Take Five: Rome Review

Five men and a movie get into trouble after a successful heist.

Guido Lombardi's Neapolitan caper movie stars Peppe Lanzetta, Salvatore Striano, Salvatore Ruocco, Carmine Paternoster and producer Gaetano Di Vaio.

Four seasoned lawbreakers and an indebted city sewer employee gang up to break into the underground vault of a bank in the lukewarm Neapolitan heist movie Take Five, from Italian director Guido Lombardi

Although the idea of a Naples-set caper film is intriguing -- a potential cross between Gomorrah and Ocean’s Eleven -- and Lombardi casts some impressive local mugs in the main roles (even if not all of them are exactly fine actors), the film is unfortunately a low-energy affair that often looks as murky as its plot is convoluted. Beyond the Campania region, where the local actors and dialect should add to the film’s appeal, this is strictly a cinematic curiosity. The film was subtitled into Italian for its world premiere at the Rome Film Festival, where it was inexplicably part of the competition.

Lombardi not only directed but also wrote the screenplay for Take Five, with input from the film's producer, Gaetano Di Vaio, who also produced Lombardi’s first and much better feature, La-bas: A Criminal Education, as well as Abel Ferrara’s 2009 documentary Napoli, Napoli, Napoli. Di Vaio also co-stars as Gaetano, a former convict who now fences stolen goods and is one of the five of the title that get together for the big heist.

Gaetano is joined by “Showman” (Peppe Lanzetta), a legendary local robber; Sasa (Salvatore Striano), a criminal-turned-wedding-photographer at whose house the gang will convene after the heist; Ruocco (Salvatore Ruocco), a burly former boxer; and Carmine (Carmine Paternoster), a meek City of Naples employee who looks after the city sewers and whose gambling debts, combined with a convenient sewer leak that stinks up a bank’s underground vault, set everything in motion.

The crew’s first serious meeting takes place at a communal swimming pool swarming with kids, whose noise will drown out their conversation. The former jailbirds also literally show off their past on their bodies under the showers and, men being men, they of course have to compare the length of their sentences, which prompts the scrawny Carmine to admit he’s never done any time, ever. “Maybe this’ll be your lucky break,” Gaetano retorts. The sequence’s seemingly straightforward blend of story elements with character moments and humor is pretty spot-on -- if quite low-key -- but unfortunately, Lombardi is unable to sustain eventhis level for the rest of the film.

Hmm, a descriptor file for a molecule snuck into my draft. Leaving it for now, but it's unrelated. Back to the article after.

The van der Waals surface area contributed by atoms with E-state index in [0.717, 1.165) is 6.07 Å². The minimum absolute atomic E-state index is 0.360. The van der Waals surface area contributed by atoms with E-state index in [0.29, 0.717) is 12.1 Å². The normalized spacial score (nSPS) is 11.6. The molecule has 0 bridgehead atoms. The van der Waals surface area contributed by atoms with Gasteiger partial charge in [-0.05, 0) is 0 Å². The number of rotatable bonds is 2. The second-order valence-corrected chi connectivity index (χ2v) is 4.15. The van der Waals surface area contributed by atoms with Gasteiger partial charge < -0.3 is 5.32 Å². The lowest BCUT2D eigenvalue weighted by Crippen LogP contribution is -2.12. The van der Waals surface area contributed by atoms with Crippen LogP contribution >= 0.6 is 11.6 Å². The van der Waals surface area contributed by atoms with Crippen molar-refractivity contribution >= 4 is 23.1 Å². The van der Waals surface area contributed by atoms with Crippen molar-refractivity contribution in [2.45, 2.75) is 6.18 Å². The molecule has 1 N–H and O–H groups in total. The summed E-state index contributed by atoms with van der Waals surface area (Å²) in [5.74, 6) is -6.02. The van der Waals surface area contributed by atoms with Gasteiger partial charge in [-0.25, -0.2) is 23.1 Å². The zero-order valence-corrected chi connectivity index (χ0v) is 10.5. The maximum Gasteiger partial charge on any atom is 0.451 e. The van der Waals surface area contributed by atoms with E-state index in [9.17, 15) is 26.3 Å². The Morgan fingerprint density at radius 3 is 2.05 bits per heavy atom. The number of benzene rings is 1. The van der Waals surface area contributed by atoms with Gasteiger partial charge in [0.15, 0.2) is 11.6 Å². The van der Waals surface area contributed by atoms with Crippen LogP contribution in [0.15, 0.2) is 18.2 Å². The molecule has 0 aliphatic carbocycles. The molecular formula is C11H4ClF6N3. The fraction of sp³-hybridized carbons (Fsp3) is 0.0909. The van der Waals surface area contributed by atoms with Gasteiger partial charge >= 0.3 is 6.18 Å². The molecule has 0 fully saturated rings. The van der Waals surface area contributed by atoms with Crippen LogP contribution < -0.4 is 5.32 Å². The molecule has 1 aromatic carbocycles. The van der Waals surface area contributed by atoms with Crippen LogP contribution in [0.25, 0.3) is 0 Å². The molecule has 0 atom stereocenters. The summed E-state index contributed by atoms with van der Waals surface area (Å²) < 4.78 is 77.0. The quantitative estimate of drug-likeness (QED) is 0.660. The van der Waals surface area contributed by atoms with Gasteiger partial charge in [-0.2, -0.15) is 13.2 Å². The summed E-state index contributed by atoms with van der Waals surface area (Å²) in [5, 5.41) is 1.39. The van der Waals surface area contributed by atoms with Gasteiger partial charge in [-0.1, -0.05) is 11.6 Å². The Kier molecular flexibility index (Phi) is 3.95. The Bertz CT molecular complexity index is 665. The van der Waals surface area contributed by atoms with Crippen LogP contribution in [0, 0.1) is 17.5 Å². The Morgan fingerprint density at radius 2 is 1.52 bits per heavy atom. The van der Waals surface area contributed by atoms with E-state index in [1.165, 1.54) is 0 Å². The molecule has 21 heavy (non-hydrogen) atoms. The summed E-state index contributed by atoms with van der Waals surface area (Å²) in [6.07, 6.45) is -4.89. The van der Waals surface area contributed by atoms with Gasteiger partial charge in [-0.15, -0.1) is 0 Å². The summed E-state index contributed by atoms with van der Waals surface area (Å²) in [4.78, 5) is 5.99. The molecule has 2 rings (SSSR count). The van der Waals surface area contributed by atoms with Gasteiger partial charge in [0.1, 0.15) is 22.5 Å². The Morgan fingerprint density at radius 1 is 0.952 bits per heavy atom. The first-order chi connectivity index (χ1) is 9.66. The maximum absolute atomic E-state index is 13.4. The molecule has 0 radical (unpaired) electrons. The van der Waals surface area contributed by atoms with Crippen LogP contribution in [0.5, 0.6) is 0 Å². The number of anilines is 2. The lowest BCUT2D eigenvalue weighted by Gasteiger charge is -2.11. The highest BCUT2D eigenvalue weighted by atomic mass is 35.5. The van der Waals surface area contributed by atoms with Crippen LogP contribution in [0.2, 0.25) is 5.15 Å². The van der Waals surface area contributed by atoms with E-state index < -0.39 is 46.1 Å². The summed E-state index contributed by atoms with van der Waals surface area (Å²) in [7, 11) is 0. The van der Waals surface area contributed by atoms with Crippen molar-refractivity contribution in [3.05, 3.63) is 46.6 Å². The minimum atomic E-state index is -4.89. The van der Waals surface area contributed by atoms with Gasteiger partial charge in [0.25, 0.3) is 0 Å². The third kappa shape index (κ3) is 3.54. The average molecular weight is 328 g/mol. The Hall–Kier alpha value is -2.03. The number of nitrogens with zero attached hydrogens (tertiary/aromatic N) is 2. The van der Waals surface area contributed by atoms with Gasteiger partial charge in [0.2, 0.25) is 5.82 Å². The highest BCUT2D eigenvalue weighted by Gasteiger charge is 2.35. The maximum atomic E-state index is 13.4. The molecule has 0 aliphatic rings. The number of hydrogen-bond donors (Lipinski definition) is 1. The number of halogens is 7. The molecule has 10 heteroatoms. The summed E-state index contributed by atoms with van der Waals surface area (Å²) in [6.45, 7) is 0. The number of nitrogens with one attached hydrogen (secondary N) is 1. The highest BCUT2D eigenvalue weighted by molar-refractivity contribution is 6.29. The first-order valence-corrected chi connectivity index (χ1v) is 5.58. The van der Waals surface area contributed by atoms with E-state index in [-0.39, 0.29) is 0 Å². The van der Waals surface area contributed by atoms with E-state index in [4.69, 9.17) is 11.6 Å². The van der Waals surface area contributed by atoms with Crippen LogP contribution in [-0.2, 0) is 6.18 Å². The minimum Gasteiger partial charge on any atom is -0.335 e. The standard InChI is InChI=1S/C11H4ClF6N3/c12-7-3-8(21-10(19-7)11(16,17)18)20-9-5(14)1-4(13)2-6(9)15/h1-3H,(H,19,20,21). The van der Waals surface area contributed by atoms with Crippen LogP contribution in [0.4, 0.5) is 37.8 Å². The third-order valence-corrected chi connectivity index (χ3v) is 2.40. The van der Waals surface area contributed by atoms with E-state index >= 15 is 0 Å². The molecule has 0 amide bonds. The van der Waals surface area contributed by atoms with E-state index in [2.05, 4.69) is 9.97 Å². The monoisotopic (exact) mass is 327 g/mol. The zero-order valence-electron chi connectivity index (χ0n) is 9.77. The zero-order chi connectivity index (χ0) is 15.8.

The film doesn’t seem that interested in the typical caper template setup, in which meticulous planning and the subsequent break-in are the meat of the story, but instead focuses mostly on what happens on the day after the vault’s been emptied, when all of the robbers are supposed to convene to divide the loot but various complications ensue. This takes away the audience’s potential to foresee what will happen -- who knows where this will go? -- but what could be something refreshing becomes a disadvantage in the hands of a relatively inexperienced writer-director who doesn’t seem to know himself what’s important, where the film’s headed or what the film’s even about (a genre movie in which you take out or speed quickly past the expected elements must put something at least equally as strong in their place).

Lombardi’s attempts at humor are also very hit-and-miss, with every chuckle-worthy turn of phrase followed by a blatantly racist or homophobic joke that makes the film feel extremely dated. And the cast doesn’t help, with some of the potentially decent lines suffering from problems with delivery or timing.

The camerawork is strangely flat and saturated, production design bare-bones and the score, by Giordano Corapi, jazzy, though instead of adding the customary playful element, the music is so laid-back and loungy that it slows down the proceedings rather than livening them up.

Production companies: Minerva Pictures, Figli del Bronx, Eskimo, Rai Cinema
Cast: Peppe Lanzetta, Salvatore Striano, Salvatore Ruocco, Carmine Paternoster, Gaetano Di Vaio, Antonio Pennarella, Antonio Buonomo, Esther Elisha
Director-screenwriter: Guido Lombardi
Producers: Gianluca Curti, Gaetano Di Vaio, Dario Formisano
Director of photography: Francesca Amitrano
Production designer: Maica Rotondo

Costume designer: Francesca Balzano
Editor: Annalisa Forgione
Music: Giordano Corapi
No rating, 93 minutes.